The transpacific export market is stable, with demand and supply finely balanced. Twenty-four thousand tons of benzene was worked from Korea to the U.S. Gulf in the mid $40s/t, but when the vessel dropped back the charterers were unable to locate another ship at the same numbers. Other traders are looking at benzene from Onsan, South Korea, to the U.S. Gulf, and there is 5,000 tons of acetone quoted from Yosu, South Korea, to Houston. Further cargoes of sulphuric acid have been fixed to Chile at around $70/t, but traders are complaining that with acid prices falling they cannot make these numbers work and are backing away from selling further cargoes.
The export market to Europe is tight and freights are firm. Nine thousand tons of used cooking oil fixed from Taizhou, China, and Nanjing, China, to Barcelona and Rotterdam at $84/t, the ship completing with 6,000 tons of the same grade from Pasir Gudang, Malaysia, to two ports along the east coast of the U.K. Two thousand five hundred tons of used cooking oil from Pasir Gudang to Rotterdam was booked in the $90s/t. Further parcels of used cooking oil, FAME, palm oil mill effluent and palm acid oil are quoted, and 2,800 tons of solvents fixed from Singapore to Rotterdam in the low $90s/t. Six thousand tons of base oils from Malacca, Malaysia, to Antwerp fetched low $70s/t, while others did 3,000 tons of base oils from Singapore to Rotterdam at $100/t and 2,000 tons of acetone from Singapore to Rotterdam at $95/t. Four thousand tons of cyclohexane was quoted from Maptaphut to Antwerp and the usual parcels of chemicals have been seen from China to Turkey.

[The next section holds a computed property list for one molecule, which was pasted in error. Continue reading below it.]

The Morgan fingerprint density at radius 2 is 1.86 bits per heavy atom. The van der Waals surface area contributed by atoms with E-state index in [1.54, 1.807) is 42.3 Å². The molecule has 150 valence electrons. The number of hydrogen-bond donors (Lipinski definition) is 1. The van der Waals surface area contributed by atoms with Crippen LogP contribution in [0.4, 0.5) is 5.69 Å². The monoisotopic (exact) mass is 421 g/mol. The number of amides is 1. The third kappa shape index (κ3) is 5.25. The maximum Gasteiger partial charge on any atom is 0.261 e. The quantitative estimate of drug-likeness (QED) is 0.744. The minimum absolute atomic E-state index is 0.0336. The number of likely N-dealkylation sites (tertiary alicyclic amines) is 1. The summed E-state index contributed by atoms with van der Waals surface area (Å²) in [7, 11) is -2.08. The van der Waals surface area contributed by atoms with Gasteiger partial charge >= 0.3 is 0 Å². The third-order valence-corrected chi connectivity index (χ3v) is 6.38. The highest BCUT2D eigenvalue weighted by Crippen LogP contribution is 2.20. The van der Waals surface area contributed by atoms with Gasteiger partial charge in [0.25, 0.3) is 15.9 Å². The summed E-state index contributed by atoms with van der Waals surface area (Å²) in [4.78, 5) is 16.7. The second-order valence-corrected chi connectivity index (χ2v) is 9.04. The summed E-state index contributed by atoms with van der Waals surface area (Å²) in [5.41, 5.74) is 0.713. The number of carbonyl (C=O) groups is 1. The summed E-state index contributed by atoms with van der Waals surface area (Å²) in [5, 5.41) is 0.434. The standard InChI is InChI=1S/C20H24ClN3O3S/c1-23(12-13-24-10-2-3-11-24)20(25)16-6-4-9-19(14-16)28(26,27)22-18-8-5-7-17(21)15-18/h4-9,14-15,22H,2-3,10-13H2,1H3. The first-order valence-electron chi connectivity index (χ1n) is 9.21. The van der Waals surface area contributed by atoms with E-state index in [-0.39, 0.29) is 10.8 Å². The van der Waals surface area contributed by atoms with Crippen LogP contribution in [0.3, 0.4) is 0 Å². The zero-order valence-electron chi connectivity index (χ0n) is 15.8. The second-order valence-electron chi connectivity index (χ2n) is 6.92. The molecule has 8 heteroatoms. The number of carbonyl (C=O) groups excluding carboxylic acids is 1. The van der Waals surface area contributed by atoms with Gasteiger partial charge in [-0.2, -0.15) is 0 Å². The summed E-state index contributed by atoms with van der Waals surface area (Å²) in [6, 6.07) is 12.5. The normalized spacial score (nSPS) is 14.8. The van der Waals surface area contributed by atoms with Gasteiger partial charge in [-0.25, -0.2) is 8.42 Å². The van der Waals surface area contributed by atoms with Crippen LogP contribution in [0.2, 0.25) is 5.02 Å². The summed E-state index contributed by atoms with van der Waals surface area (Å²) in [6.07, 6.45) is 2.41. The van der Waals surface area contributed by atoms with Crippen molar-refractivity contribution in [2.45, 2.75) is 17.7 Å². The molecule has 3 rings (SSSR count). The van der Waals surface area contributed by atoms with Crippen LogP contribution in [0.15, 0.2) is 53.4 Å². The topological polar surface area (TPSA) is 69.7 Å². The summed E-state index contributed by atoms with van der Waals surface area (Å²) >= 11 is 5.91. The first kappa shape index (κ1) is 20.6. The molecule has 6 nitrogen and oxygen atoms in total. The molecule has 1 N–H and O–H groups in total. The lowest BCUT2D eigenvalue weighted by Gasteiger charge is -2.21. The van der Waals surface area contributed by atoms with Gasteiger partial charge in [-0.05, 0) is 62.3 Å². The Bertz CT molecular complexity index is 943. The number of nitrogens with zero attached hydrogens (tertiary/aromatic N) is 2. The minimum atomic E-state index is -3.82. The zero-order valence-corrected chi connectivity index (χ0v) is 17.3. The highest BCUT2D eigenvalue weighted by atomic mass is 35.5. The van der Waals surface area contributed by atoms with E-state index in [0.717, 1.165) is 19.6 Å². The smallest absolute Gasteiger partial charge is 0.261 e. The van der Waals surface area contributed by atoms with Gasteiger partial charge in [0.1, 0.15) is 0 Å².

There is still quite a lot going on in the regional markets along the India and Middle East Gulf route. Prompt requirements of pyrolysis gasoline, benzene and MTBE continue to be seen. Phosphoric acid is still looking to move from Aqaba, Jordan, to India as well as to Al Jubail, Saudi Arabia. Congestion at Al Jubail and Karachi, Pakistan, has become a cause of concern, which in Karachi, Pakistan, is costing up to 10 days waiting time due to jetty repairs. Eastbound business has slowed during the period of the Chinese New Year, and there are scheduled carriers that have February space. Parcels of methanol, caustic and paraxylene have been seen from the Middle East Gulf, and there are attempts again to ship canola oil from Jebel Ali to China. The flow of aromatics from India to Asia is impressive, with numerous requirements from Mangalore, India, Sikka, India, and Haldia, India. Westbound is steady. Several smaller vessels are around, as well as bits of space on specific trade lanes from scheduled carriers. Fifteen thousand tons of caustic looks to have been worked from Mesaieed, Qatar, to the Mediterranean. A small parcel of base oil was checking rates to Turkey from Al Ruwais, U.A.E. Owners generally have bullish freight ideas on westbound cargoes.
Adrian Brown is a senior market analyst for chemicals and base oils with SSY Shipbrokers, London, can be reached email@example.com +44 12 0750 7507. Information about SSY can be found atwww.ssyonline.com. In the Houston office,Steve Rosenthalof SSY’s Chemical Tanker Department can be reached directly at +1 (713) 652-2700 and Jordi Maymi in Singapore can be reached at +65 6854-7127.